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Protocol Information

John M. Englert
Natural Resources Conservation Service - Norman A. Berg National Plant Materials Center
Bldg. 509, BARC - East, E. Beaver Dam Road
Beltsville, Maryland 20705
(301) 504-8175
(301) 504-8741
john.englert@wdc.usda.gov
http://plant-materials.nrcs.usda.gov/mdpmc/


Family Scientific Name: Poaceae
Family Common Name: Grass Family
Scientific Name: Dichanthelium commutatum (J.A. Schultes) Gould
Common Name: Variable panicgrass
Species Code: DICCOM
Ecotype: Cumberland Gap National Historical Park, Kentucky, 1150’ elevation, Kentucky Portal
General Distribution: Dichanthelium commutatum grows in woods and thickets from Massachusetts to Michigan and Missouri, and south to Florida and Texas.
Propagation Goal: Plants
Propagation Method: Seed
Product Type: Container (plug)
Stock Type: Container plugs
Time To Grow: 11 Weeks
Target Specifications: Height: 6-8” at outplanting.
Root System: Full, firm plug which leaves no loose soil when pulled.
Propagule Collection: Collected in Cumberland Gap National Historical Park by R. Russell on 10/15/90; National Plant Materials Center, Maryland by D. Dusty on 10/9/96, 10/17/97 and 9/30/98.
Propagule Processing: Seed Processing: Seeds are separated from chaff using a 2-screen seed clipper.
Seed storage: Seed bags in NPMC seed cooler at 40F and 35% relative humidity.
Seed dormancy: Germination is improved with 7-14 days of heat and moisture.
Seeds/Kg: 540,000.
Germination: 75% (test); Greenhouse germination has been around 8-9% of total seeds planted, or about 45 plugs per gram of seed. Rates of sowing are increased to compensate. Unknown if there is a dormancy issue.
Growing Area Preparation/
Annual Practices for Perennial Crops:

Propagation Environment: Greenhouse with alternating day/night temperatures (set at 75/68F) and 12-14 hours of daylight extended with high-pressure sodium lights.
Seed Propagation Method: hand sown into plug trays.
Container Type and Volume: 1) Seed is sown in 392 plug trays and seedlings are transplanted to either 72 plug trays or Ropak multipots. 2) Seed is directly sown into 72 plug trays or Ropak multipots.
Growing Media: 1) Seeds are sown in Fafard Germinating Mix and seedlings are transplanted into a 2:1 mix of Sunshine #5:Compro (1 bale Sunshine and 2 bags of Compro), with 180 day Nutricote Total Plus (18-6-8) SR incorporated @ 20 oz/batch of mix. 2) Seeds are direct sown into a 1/4 to 1/2
Establishment Phase: Sowing Date: February for spring planting; July for fall planting.
Emergence and Date: 50% of total seedlings emerge in 14 days; the balance by 3 weeks after sowing.
Sowing/Planting Technique: Seed is sown into 392 plug trays or direct sown into 72 or Ropak multipots (see “Growing Media”), lightly covered with germination mix, and watered. The plug trays are placed on heat mats (7SF) and under mist for about 1 week during winter or just under mist during summer.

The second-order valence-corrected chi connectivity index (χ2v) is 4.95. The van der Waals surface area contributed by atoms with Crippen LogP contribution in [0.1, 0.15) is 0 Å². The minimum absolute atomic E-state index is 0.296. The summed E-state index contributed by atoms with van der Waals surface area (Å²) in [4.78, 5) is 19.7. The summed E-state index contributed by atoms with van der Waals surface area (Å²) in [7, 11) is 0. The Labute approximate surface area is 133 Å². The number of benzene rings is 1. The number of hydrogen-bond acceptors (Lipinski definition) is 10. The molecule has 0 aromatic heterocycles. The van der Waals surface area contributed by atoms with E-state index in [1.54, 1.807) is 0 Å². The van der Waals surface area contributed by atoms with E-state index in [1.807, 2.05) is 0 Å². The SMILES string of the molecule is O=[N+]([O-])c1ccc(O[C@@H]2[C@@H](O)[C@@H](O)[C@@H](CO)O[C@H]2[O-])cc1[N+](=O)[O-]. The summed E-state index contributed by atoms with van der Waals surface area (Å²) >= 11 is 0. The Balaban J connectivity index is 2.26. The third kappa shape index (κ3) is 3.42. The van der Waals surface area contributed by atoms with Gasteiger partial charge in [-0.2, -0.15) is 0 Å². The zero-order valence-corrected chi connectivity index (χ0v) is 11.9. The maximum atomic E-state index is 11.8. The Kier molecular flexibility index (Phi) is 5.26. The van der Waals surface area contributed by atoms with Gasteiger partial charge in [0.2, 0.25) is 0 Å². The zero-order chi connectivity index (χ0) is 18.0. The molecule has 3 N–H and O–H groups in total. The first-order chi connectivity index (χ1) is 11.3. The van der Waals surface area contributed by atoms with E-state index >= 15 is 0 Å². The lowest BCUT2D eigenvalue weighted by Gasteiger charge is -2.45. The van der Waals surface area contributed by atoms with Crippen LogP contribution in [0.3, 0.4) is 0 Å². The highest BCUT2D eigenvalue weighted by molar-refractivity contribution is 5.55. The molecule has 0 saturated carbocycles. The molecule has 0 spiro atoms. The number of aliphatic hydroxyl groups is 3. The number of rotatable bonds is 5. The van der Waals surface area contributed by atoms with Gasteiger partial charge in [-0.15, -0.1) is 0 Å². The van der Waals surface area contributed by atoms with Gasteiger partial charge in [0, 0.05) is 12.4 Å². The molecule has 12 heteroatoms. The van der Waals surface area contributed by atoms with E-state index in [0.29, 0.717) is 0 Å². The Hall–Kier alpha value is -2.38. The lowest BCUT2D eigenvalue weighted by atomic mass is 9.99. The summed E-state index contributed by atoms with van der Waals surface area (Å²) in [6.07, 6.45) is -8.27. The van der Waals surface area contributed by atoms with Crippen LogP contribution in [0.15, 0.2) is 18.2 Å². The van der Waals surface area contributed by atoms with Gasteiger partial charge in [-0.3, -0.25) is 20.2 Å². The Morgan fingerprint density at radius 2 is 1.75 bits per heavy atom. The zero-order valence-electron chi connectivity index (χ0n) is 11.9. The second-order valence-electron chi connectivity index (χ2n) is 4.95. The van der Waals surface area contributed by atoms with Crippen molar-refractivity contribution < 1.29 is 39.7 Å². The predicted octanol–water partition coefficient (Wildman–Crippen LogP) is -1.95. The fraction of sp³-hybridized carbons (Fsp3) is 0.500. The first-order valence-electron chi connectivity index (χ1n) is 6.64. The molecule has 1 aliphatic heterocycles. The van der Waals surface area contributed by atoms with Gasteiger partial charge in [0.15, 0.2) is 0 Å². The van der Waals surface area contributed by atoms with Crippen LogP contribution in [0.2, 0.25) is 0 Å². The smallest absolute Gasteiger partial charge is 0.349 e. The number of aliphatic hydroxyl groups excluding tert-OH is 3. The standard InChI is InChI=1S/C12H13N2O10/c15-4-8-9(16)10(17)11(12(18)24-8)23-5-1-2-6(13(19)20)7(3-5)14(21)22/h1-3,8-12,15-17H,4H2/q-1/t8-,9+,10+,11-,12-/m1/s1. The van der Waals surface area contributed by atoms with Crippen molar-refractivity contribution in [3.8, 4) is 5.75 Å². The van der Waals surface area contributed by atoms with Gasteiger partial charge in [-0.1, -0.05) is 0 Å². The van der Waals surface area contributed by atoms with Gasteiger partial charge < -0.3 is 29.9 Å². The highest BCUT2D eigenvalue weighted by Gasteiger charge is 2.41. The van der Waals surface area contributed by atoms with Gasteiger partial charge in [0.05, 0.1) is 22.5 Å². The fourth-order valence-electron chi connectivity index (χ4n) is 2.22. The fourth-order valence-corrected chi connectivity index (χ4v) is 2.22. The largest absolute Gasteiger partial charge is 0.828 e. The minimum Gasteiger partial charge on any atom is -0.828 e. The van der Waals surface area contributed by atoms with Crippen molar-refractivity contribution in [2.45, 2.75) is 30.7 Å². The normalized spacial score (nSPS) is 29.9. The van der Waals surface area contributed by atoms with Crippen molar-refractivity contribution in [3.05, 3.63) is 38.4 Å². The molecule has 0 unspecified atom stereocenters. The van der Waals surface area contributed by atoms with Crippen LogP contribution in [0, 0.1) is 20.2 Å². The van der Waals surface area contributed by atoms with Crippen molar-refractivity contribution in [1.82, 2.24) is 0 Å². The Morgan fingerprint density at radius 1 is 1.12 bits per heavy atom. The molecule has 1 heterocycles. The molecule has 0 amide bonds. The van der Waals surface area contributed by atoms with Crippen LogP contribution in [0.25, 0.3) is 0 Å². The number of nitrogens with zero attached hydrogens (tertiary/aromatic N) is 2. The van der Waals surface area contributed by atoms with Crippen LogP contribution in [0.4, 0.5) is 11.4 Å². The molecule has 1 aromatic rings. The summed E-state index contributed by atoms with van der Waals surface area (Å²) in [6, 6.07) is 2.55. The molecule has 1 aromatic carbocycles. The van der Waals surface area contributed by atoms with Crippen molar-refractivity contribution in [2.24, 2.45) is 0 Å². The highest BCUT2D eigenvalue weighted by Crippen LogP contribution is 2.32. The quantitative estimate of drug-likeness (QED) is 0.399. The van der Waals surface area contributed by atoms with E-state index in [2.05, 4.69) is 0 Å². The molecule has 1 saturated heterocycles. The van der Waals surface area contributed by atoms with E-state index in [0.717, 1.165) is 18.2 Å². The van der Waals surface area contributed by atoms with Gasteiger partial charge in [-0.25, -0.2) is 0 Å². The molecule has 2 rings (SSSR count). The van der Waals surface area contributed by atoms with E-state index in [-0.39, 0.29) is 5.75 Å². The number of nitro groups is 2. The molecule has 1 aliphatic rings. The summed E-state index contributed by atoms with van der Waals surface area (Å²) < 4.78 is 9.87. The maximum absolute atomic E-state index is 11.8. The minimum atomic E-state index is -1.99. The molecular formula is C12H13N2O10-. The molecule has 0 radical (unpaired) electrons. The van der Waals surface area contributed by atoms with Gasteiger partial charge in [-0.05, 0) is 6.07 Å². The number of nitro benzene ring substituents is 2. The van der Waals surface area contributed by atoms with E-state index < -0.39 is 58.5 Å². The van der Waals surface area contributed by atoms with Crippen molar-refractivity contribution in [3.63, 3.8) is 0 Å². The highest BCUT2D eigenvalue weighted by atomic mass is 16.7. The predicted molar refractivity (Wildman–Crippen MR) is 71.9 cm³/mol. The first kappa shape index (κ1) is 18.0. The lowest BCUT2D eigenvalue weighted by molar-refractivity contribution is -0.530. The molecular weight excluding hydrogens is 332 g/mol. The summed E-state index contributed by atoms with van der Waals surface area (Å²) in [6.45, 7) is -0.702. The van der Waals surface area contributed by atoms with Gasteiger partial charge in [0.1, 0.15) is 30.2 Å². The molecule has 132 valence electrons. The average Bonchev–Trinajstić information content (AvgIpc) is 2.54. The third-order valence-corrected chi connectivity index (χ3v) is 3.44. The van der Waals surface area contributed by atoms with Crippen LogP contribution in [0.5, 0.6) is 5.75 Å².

Establishment Phase: If started in 392 plug trays, seedlings are transplanted to 72 plug fiats or Ropak multipots about 30 days after germination. If direct-sown, germination in cells may be uneven requiring division of some cells to fill gaps in others. Seedlings from a 392-plug tray may also be transplanted into empty cells.
Active Growth Phase: Rapid growth phase: Occurs when greenhouse solar levels increase in the spring. Plugs are fertilized as needed with Technigro 16-17-17 Plus.
Hardening Phase: Hardening Phase: 2-3 weeks prior to outplanting, fertilization is stopped, water is decreased and greenhouse temperatures are reduced or plugs are moved outdoors.
Harvesting, Storage and Shipping: Harvest Date: Winter-grown greenhouse plugs are ready for out-planting about 75 days after they germinate or late spring, early summer. July- planted plugs are field planted at NPMC in late September, early October.
Storage Conditions: N/A.
Length of Storage: Storage Duration: N/A.
Outplanting performance on typical sites: Outplanting Site: Cumberland Gap National Historical Park, USDA-NRCS National Plant Materials Center, Beltsville, Maryland.
Outplanting Date: spring and fall.
Other Comments: Seed is very heavily sown to compensate for low germination rates experienced in the greenhouse. Summer-planted seedlings appear to be more vigorous.
References: Manual of Vascular Plants, Gleason and Cronquist, D. Van Nostrand Co., 1963.

Citation:
Davis, Kathy M.; Kujawski, Jennifer L. 2001. Propagation protocol for production of container Dichanthelium commutatum (J.A. Schultes) Gould plants (Container plugs); Natural Resources Conservation Service - Norman A. Berg National Plant Materials Center, Beltsville, Maryland. In: Native Plant Network. URL: http://www.nativeplantnetwork.org (accessed 31 October 2014). Moscow (ID): University of Idaho, College of Natural Resources, Forest Research Nursery.